Writer: Rona Munro
Director: Laurie Sansom
It can be a King’s folly, a Queen’s sentence, and the Rabble’s making.
But it extends, not only in character, but with the playwright, and the decision to move beyond the initial triptych James plays is a bold one. Celebrated Scottish writer Rona Munro continues to place embedded history within contemporary awareness. Munro’s James IV: Queen of the Fighttakes initial delicacy with its commentary comparison to her earlier productions, even those out with the James trilogy.
1473 – 1513. This is the lineage of King James IV, but Munro’s tale condenses much into the span of a few years, focusing on 1504 – 1512. Staged in a rounded wooden crucible to reflect inward the emotional turmoil Jon Bausor’s design is a fine piece – neither robbing glory nor fading. Its muted tone offers an additional benefit – one which highlights the brilliance in Bausor’s costume as gaudy chic thunders with period clothing. And draped in this finer is the always pleasantly humorous, purposeful, and only a touch vindictive, Blyth Duff.
This nonchalant King, played by Daniel Cahill, still retains a sense of grim understanding at James IV’s delicate place with the persistent eyes of Europe upon him. Far more approachable than his predecessors, this Scottish Stewart is among the more appealing of his kin. But he isn’t the protagonist of this production, even given the titular namesake. No, King James IV is a side character to two women deserting Plague-torn Bilbao. Two real, historical women who find themselves in Scotland: who need to find favour to remain within the royal court.
Carrying a sense of authority before even arriving at court, Anne is performed by the regally competent and fierce Laura Lovemore, whose presence uplifts the production from the onset. A Moorish attendant to the Queen, Lovemore has a remarkable ability to remain outside of another’s shadow – even when playing a more subservient or quiet part. Her initial haughtiness towards companion Ellen quickly alleviates however when things don’t go entirely to her liking.
As one attends to the petulant, but suffering, Queen Margaret (Sarita Gabony), another resigning themselves to an entertainer out of necessity. But commonplace appearances shift as this entertainer, Ellen, becomes none other than The Queen of The Fight – a symbol of victory, and a distraction to the King’s eye.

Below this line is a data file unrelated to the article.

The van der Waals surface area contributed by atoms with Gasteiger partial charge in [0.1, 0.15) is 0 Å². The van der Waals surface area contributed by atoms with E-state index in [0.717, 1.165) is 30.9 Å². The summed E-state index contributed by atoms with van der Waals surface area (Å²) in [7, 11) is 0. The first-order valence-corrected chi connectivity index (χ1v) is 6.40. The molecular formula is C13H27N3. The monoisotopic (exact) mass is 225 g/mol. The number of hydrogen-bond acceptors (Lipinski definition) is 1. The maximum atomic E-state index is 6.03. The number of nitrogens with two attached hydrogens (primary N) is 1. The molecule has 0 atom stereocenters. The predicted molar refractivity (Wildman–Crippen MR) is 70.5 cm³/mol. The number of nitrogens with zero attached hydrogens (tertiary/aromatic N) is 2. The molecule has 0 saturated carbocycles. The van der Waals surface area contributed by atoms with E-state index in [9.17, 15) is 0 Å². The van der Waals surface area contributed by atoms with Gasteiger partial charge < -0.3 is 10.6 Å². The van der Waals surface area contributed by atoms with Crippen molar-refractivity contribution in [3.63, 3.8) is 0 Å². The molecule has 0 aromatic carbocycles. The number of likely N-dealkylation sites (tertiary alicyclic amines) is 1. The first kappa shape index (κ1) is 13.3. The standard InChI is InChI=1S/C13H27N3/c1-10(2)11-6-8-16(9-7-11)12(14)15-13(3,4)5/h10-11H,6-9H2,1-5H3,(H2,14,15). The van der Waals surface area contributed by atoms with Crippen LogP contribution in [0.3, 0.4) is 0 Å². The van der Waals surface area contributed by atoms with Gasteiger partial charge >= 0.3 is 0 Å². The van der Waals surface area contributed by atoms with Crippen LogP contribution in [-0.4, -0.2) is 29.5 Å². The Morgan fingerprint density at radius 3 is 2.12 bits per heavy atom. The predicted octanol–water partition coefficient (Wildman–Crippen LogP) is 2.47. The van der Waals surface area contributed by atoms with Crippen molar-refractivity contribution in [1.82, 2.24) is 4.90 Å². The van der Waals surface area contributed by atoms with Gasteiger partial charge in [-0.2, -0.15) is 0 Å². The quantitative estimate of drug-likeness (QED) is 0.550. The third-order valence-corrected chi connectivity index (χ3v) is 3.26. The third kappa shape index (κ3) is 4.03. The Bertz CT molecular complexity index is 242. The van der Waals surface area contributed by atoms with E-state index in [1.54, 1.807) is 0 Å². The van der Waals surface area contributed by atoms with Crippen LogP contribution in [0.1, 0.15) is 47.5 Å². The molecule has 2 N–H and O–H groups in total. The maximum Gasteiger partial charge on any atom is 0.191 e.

Danielle Jam plays an understated hand of magnificence throughout, enabling the character to settle into a sense of comfort and ease before the crushing realisation of the unspoken (until now) vulnerability that she will always carry. Her history. Her existence. Her skin. Flittering with a soupcon of humour – Jam’s presence emboldens the already rich performances from Cahill and Keith Fleming’s poet Dunbar, who in turn is providing an excellent performance as the favour-gaining perpetrator of the production’s most intense scene.
Thus far the drama of favour and humility has rippled on the surface but steadily distorts into something agonising, something cutting. And when the awaited sense of weight is thrust into the narrative, this overdue moment rips the air from the lungs and vanquishes any smiles which may linger. Demonstrating the duality in difficulties of their provisions, Ellen and Anne fight an even more uphill struggle than others. One where, like the remainder of the court, they vie for a social position within it. But secondly, their status as an other, an outsider, something which leaves a mark on the pages of history no matter how we attempt to conceal it.
Authenticity has a part within Munro’s writing, and where historical fiction naturally finds a way to thrive, the inclusion of this racially charged poem, which unfortunately was indeed written, weaves back into the contemporary nature of things. Spotlighting the nation’s moral failings and reluctance to move past its forlorn and rose-tinted spectacles of history, to the brutal truth. Even the inclusion of a more diverse Scots dialect does occasionally play the role of humour rather than representation.
But there is a glimmer of hope. One Munro finds intolerable to extinguish. Never has a kiss held so much. One of romance yes, but even more of platonic appreciation. One of survival.
From The Last Witch to the eventual Last King (the finale does lay the foundations for James V and subsequent), Munro continues their position as a juggernaut of understanding how history interweaves with the contemporary. And no matter how we conceal or finesse this, one day we will all meet the gaze of the people who have been failed. For the show’s blemishes, there’s something special about this production. Antiquity, a rare turn, indeed not seen since Munro’s original James trilogy, that the cobbles of Edinburgh have welcomed a King of Scotland and the women who defined and defied his court.
Runs until 8 October 2022 then touring | Image: Mihaela Bodlovic